Here’s a question I have been grappling with lately: How can I make real hard core B2B focused SMEs understand the power of design?
Not the design of a factory floor, machine or latest Toyota bakkie, but the design of their company’s corporate identity. The logo, website, business card and letterhead.
I find that most SMEs – especially in the B2B space, neglect how they look and focus solely on how they act. In my view, this is a huge mistake.
The argument goes that in the B2B space, especially when you are a small, cash strapped business, you do not need to worry about how you look. Just focus on your product and make sure you answer all the customers’ phone calls and emails – and you’ll be fine. But this is total nonsense.
The marketing guru, Phillip Kotler, state the following in a 2007 paper aptly titled: Being known or being one of many: the need for brand management for business-to-business (B2B) companies:
“Does anybody really believe that people can turn themselves into unemotional and utterly rational machines when at work? We don’t think so.”
There is no one that buys anything without considering the heart. The emotional. No matter what you sell: Manufacturing Services. Information Services. Nuts. Bolts. Toilet Paper.
There is no single industrial or commercial buyer that leaves their heart at home.
By focusing on the emotional and functional aspects of your business, you can charge a premium. In fact, I’ll argue your real profit sits in the emotional. The functional, is table stakes, and priced accordingly.
There is no human being on this planet that can completely switch off the emotional and act purely rational. Our emotional brains are older than our rational brains. The first thing a baby does is scream – not argue.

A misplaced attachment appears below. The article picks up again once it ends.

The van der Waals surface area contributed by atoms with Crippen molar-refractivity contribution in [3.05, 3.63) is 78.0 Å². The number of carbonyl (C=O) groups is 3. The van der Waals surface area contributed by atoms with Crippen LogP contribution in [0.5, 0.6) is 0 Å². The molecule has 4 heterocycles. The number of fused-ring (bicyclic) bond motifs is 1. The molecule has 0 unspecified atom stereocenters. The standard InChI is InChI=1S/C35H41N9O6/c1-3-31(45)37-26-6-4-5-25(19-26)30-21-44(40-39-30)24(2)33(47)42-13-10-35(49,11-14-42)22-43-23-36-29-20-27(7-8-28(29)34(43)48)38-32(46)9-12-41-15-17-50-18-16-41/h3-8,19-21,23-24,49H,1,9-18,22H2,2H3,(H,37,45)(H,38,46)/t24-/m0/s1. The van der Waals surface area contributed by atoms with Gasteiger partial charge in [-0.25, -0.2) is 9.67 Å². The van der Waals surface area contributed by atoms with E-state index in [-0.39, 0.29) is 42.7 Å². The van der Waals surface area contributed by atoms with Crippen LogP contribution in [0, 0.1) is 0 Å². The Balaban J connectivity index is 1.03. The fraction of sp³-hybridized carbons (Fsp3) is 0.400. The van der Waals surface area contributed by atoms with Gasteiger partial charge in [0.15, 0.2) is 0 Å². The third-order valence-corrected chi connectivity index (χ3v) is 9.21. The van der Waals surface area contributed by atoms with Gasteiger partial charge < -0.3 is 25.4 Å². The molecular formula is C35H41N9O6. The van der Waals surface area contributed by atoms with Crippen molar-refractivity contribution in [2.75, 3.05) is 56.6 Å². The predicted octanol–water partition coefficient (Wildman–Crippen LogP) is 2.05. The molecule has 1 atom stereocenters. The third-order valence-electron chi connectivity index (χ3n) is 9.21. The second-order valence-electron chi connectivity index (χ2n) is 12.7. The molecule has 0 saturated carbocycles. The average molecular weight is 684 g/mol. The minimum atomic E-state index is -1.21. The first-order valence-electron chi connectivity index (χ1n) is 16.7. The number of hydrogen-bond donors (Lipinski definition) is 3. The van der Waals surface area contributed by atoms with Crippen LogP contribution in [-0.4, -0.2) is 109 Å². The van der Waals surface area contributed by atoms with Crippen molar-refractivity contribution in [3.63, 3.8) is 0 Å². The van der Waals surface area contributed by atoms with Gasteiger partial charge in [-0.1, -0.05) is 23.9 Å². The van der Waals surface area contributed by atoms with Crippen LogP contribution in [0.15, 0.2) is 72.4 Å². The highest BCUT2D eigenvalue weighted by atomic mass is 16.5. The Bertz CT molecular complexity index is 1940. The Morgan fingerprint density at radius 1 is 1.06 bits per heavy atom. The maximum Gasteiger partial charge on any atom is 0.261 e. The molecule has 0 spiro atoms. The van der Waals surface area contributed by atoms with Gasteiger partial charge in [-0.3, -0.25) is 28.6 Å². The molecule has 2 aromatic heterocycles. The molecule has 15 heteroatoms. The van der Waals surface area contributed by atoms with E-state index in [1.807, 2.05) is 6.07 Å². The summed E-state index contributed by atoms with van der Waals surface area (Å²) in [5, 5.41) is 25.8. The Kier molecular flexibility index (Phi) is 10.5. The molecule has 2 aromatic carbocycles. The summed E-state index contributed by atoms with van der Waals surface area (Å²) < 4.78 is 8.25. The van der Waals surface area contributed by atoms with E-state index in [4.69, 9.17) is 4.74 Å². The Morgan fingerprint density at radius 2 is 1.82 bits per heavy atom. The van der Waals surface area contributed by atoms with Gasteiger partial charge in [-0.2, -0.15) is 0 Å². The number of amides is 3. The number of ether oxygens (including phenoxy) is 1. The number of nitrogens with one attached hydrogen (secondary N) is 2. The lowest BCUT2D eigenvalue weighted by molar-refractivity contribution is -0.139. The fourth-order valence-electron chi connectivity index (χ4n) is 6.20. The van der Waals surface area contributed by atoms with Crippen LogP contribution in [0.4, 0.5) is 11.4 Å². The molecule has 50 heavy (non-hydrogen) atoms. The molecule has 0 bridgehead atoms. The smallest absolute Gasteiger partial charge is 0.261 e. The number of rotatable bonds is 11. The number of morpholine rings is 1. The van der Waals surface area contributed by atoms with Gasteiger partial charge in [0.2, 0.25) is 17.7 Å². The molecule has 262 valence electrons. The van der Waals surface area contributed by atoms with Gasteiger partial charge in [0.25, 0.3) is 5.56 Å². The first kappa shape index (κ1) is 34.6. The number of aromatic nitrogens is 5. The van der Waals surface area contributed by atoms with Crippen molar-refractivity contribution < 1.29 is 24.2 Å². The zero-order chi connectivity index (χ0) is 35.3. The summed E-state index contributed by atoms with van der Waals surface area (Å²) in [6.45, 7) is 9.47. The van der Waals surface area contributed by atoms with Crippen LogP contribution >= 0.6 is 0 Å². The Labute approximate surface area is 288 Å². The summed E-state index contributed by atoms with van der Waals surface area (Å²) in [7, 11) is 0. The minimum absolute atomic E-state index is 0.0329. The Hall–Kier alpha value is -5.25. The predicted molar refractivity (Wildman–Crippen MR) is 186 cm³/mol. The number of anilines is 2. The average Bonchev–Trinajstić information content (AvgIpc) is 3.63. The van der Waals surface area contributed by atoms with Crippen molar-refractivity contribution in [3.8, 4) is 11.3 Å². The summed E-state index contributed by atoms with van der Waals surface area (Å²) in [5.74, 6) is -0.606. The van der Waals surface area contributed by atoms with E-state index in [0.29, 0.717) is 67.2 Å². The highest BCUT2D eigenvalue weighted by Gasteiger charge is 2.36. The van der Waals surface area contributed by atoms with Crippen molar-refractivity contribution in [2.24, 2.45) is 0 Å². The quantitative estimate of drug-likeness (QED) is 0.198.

If you are a business, no matter how industrial, how B2B focused, how small or how averse to marketing “smoke in mirrors”, do yourself a favour, stop, and ask yourself:
Have I considered how my business looks to the outside world?
But design goes deeper than the emotional. A good design shows deep understanding. In the case of a business, that understanding is underpinned by a deep knowledge of the following:
- What is my business about: how will the world be a poorer place if my business disappears tomorrow?
- Who is my customer: what is it that I give them that they won’t find anywhere else?
A well designed corporate identity says you understand your own business deeply.
I’ll say this again: You can never just have a functional presence in the market. You must have an emotional presence as well. Even if you are the most industrial company, in the most industrial part of town, and your clientele are all ex Blue Bulls rugby players.
So, if your company logo was not designed by a professional that spent real time understanding your business; if your business card is a simple cut and paste job on MS Word or if your website is a quick and dirty job done five years ago – you may – in fact you are -under selling yourself in the market. You are not scooping the profit.
Take a moment and look at that lovely Boeing 787 Dreamliner at the top of this post. It is a pure B2B offering by a pure B2B company. And yet, they have gone through the effort to paint it in various shades of curly blue lines. Why is this? Why not just have the plane in pure white with the letters 787 painted in black?
The answer, in my view, is that Boeing knows something that many other business can learn from: No one, not even the most hard core, cash strapped airline, buys a plane just because it can fly!